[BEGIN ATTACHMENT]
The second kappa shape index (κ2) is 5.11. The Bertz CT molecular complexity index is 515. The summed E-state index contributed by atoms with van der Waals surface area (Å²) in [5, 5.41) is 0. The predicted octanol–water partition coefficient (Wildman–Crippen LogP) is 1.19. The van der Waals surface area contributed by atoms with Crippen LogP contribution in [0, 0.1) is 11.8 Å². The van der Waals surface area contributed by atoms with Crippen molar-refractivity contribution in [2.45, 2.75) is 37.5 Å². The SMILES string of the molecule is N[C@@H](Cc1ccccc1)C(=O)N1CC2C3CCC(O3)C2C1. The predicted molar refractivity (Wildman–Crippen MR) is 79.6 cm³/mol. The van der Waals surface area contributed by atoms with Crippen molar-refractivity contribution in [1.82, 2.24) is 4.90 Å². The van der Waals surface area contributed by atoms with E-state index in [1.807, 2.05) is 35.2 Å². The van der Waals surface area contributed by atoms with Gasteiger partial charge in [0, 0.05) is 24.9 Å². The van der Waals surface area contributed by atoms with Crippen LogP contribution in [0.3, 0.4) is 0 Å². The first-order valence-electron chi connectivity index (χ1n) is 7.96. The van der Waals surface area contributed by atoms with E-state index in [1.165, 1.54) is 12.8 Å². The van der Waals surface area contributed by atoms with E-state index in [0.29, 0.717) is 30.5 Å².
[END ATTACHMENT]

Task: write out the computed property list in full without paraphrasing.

The second kappa shape index (κ2) is 5.11. The Bertz CT molecular complexity index is 515. The summed E-state index contributed by atoms with van der Waals surface area (Å²) in [5, 5.41) is 0. The predicted octanol–water partition coefficient (Wildman–Crippen LogP) is 1.19. The van der Waals surface area contributed by atoms with Crippen LogP contribution in [0, 0.1) is 11.8 Å². The van der Waals surface area contributed by atoms with Crippen molar-refractivity contribution in [2.45, 2.75) is 37.5 Å². The SMILES string of the molecule is N[C@@H](Cc1ccccc1)C(=O)N1CC2C3CCC(O3)C2C1. The predicted molar refractivity (Wildman–Crippen MR) is 79.6 cm³/mol. The van der Waals surface area contributed by atoms with Crippen molar-refractivity contribution in [1.82, 2.24) is 4.90 Å². The van der Waals surface area contributed by atoms with E-state index in [1.807, 2.05) is 35.2 Å². The van der Waals surface area contributed by atoms with Gasteiger partial charge in [0, 0.05) is 24.9 Å². The van der Waals surface area contributed by atoms with Crippen LogP contribution in [0.3, 0.4) is 0 Å². The first-order valence-electron chi connectivity index (χ1n) is 7.96. The van der Waals surface area contributed by atoms with E-state index in [1.165, 1.54) is 12.8 Å². The van der Waals surface area contributed by atoms with E-state index in [0.29, 0.717) is 30.5 Å².